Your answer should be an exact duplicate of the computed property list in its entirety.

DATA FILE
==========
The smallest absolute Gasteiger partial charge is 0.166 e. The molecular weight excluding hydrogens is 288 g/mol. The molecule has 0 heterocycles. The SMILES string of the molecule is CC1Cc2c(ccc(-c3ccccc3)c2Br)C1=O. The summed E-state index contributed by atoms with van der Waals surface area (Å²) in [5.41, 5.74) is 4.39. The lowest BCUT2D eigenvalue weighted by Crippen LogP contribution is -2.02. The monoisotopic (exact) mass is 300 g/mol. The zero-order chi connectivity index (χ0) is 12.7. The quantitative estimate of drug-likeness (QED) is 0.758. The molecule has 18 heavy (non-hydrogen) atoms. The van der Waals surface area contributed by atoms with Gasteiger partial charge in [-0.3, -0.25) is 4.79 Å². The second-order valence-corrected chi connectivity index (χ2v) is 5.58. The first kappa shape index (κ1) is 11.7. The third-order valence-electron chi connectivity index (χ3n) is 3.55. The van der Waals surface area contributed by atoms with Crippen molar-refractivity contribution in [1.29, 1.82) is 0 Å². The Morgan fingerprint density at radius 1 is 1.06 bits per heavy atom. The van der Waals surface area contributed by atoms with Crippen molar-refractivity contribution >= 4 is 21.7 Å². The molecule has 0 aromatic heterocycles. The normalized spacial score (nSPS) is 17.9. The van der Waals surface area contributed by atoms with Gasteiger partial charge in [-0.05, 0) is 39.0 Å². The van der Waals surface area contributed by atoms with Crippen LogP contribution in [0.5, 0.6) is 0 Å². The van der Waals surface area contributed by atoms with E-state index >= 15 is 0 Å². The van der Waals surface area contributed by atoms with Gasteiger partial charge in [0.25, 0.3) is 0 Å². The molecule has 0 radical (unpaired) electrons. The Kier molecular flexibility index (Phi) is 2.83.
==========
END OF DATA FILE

The smallest absolute Gasteiger partial charge is 0.166 e. The molecular weight excluding hydrogens is 288 g/mol. The molecule has 0 heterocycles. The SMILES string of the molecule is CC1Cc2c(ccc(-c3ccccc3)c2Br)C1=O. The summed E-state index contributed by atoms with van der Waals surface area (Å²) in [5.41, 5.74) is 4.39. The lowest BCUT2D eigenvalue weighted by Crippen LogP contribution is -2.02. The monoisotopic (exact) mass is 300 g/mol. The zero-order chi connectivity index (χ0) is 12.7. The quantitative estimate of drug-likeness (QED) is 0.758. The molecule has 18 heavy (non-hydrogen) atoms. The van der Waals surface area contributed by atoms with Gasteiger partial charge in [-0.3, -0.25) is 4.79 Å². The second-order valence-corrected chi connectivity index (χ2v) is 5.58. The first kappa shape index (κ1) is 11.7. The third-order valence-electron chi connectivity index (χ3n) is 3.55. The van der Waals surface area contributed by atoms with Crippen molar-refractivity contribution in [1.29, 1.82) is 0 Å². The Morgan fingerprint density at radius 1 is 1.06 bits per heavy atom. The van der Waals surface area contributed by atoms with Crippen molar-refractivity contribution >= 4 is 21.7 Å². The molecule has 0 aromatic heterocycles. The normalized spacial score (nSPS) is 17.9. The van der Waals surface area contributed by atoms with Gasteiger partial charge in [-0.05, 0) is 39.0 Å². The van der Waals surface area contributed by atoms with Crippen LogP contribution in [0.5, 0.6) is 0 Å². The van der Waals surface area contributed by atoms with E-state index >= 15 is 0 Å². The van der Waals surface area contributed by atoms with Gasteiger partial charge in [0.25, 0.3) is 0 Å². The molecule has 0 radical (unpaired) electrons. The Kier molecular flexibility index (Phi) is 2.83.